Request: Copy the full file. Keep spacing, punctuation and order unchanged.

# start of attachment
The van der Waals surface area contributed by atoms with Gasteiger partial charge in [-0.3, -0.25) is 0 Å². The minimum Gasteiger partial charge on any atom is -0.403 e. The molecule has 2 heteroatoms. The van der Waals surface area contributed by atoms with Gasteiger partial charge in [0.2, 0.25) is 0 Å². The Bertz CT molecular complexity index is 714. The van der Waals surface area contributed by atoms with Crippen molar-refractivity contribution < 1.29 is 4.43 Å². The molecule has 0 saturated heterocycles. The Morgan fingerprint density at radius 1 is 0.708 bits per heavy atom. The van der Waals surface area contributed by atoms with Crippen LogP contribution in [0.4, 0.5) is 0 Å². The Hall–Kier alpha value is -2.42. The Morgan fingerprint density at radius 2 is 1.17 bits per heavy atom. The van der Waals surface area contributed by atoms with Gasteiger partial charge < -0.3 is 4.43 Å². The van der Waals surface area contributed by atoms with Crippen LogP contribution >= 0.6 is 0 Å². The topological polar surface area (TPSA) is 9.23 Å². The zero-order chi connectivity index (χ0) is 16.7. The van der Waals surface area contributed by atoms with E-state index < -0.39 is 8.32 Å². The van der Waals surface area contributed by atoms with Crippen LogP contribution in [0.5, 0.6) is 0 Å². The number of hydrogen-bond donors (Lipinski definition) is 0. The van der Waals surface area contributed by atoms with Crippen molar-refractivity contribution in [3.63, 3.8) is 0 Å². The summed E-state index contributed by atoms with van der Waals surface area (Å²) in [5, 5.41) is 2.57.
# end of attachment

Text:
The van der Waals surface area contributed by atoms with Gasteiger partial charge in [-0.3, -0.25) is 0 Å². The minimum Gasteiger partial charge on any atom is -0.403 e. The molecule has 2 heteroatoms. The van der Waals surface area contributed by atoms with Gasteiger partial charge in [0.2, 0.25) is 0 Å². The Bertz CT molecular complexity index is 714. The van der Waals surface area contributed by atoms with Crippen molar-refractivity contribution < 1.29 is 4.43 Å². The molecule has 0 saturated heterocycles. The Morgan fingerprint density at radius 1 is 0.708 bits per heavy atom. The van der Waals surface area contributed by atoms with Crippen LogP contribution in [0.4, 0.5) is 0 Å². The Hall–Kier alpha value is -2.42. The Morgan fingerprint density at radius 2 is 1.17 bits per heavy atom. The van der Waals surface area contributed by atoms with Gasteiger partial charge < -0.3 is 4.43 Å². The van der Waals surface area contributed by atoms with Crippen LogP contribution >= 0.6 is 0 Å². The topological polar surface area (TPSA) is 9.23 Å². The zero-order chi connectivity index (χ0) is 16.7. The van der Waals surface area contributed by atoms with E-state index < -0.39 is 8.32 Å². The van der Waals surface area contributed by atoms with Crippen LogP contribution in [0.5, 0.6) is 0 Å². The number of hydrogen-bond donors (Lipinski definition) is 0. The van der Waals surface area contributed by atoms with Crippen molar-refractivity contribution in [3.63, 3.8) is 0 Å². The summed E-state index contributed by atoms with van der Waals surface area (Å²) in [5, 5.41) is 2.57.